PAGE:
References:

  1. Understanding Cemetery Symbols: A Field Guide for Historic Graveyards by Tui Snider
  2. Stories in Stone: The Complete Guide to Cemetery Symbolism by Douglas Keister

A Collection of Crosses

Crosses have to be the most easily recognizable and common symbol found in cemeteries and funerary art. There are so many variations of this Christian religious symbol. Since crosses are so common, you may think if you have seen one, you’ve seen them all—but I would beg to differ!

Today I wanted to take a closer look at this funerary symbol and share some of the many crosses I have photographed over the years.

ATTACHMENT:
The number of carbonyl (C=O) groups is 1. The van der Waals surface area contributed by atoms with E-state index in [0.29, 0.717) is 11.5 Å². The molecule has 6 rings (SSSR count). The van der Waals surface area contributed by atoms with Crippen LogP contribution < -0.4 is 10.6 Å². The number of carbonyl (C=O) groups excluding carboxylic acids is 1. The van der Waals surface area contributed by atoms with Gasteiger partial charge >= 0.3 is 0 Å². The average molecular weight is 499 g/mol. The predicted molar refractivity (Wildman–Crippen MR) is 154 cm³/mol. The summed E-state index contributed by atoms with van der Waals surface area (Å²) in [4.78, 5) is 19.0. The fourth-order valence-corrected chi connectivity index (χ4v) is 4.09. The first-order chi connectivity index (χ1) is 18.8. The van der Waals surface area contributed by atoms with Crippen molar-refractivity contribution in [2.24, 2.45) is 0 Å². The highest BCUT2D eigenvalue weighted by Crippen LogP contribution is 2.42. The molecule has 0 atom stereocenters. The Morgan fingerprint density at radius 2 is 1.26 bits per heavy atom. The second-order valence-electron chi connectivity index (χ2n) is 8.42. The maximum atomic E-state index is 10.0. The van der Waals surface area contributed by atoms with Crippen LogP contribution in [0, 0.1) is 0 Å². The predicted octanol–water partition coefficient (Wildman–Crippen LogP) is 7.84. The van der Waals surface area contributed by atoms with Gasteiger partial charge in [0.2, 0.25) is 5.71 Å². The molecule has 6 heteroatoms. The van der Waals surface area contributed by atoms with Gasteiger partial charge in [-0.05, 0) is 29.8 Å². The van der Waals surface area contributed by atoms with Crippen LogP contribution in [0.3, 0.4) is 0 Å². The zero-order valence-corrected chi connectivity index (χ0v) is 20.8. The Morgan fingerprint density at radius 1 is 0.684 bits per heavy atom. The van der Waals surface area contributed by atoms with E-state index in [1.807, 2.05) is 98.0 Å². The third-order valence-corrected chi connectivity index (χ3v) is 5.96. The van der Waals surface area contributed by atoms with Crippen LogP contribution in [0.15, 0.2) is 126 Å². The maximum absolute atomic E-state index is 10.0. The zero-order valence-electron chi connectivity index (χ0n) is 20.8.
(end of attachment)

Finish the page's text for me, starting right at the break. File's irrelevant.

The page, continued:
First off, let’s look at the difference between a cross and a crucifix, as they are not the same thing. A crucifix shows the body of Jesus nailed to it, while a cross does not.

A Latin cross is probably the most common cross found in cemeteries. This cross has no embellishments. It is sometimes called a Protestant cross, because it can represent Jesus as risen, instead of focusing on his suffering on the cross.

A Botonee cross has a trefoil, three lobes, at each end that symbolizes the holy trinity.

A Celtic cross is easily recognizable. It usually has a Celtic knot pattern engraved on it and also includes a nimbus, a distinctive circle that represents the union of heaven and earth. These crosses are often found at the graves of those with Irish heritage.